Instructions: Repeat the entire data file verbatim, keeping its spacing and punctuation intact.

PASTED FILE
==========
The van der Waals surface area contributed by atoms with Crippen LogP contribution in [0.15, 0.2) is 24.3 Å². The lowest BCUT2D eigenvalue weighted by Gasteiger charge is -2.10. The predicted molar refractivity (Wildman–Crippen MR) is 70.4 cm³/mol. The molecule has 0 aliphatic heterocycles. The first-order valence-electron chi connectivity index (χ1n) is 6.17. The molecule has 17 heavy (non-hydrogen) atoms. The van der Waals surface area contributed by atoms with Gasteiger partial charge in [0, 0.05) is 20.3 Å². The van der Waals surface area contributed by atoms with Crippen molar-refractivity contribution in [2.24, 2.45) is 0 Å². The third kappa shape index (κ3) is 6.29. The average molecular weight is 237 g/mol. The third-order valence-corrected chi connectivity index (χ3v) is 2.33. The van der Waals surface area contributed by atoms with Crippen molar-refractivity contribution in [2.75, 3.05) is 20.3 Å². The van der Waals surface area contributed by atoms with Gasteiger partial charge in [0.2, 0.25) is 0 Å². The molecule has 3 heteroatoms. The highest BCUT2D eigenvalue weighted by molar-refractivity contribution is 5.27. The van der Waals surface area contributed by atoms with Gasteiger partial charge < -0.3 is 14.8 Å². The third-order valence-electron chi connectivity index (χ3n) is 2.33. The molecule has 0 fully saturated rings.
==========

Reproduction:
The van der Waals surface area contributed by atoms with Crippen LogP contribution in [0.15, 0.2) is 24.3 Å². The lowest BCUT2D eigenvalue weighted by Gasteiger charge is -2.10. The predicted molar refractivity (Wildman–Crippen MR) is 70.4 cm³/mol. The molecule has 0 aliphatic heterocycles. The first-order valence-electron chi connectivity index (χ1n) is 6.17. The molecule has 17 heavy (non-hydrogen) atoms. The van der Waals surface area contributed by atoms with Gasteiger partial charge in [0, 0.05) is 20.3 Å². The van der Waals surface area contributed by atoms with Crippen molar-refractivity contribution in [2.24, 2.45) is 0 Å². The third kappa shape index (κ3) is 6.29. The average molecular weight is 237 g/mol. The third-order valence-corrected chi connectivity index (χ3v) is 2.33. The van der Waals surface area contributed by atoms with Crippen molar-refractivity contribution in [2.75, 3.05) is 20.3 Å². The van der Waals surface area contributed by atoms with Gasteiger partial charge in [0.2, 0.25) is 0 Å². The molecule has 3 heteroatoms. The highest BCUT2D eigenvalue weighted by molar-refractivity contribution is 5.27. The van der Waals surface area contributed by atoms with Gasteiger partial charge < -0.3 is 14.8 Å². The third-order valence-electron chi connectivity index (χ3n) is 2.33. The molecule has 0 fully saturated rings.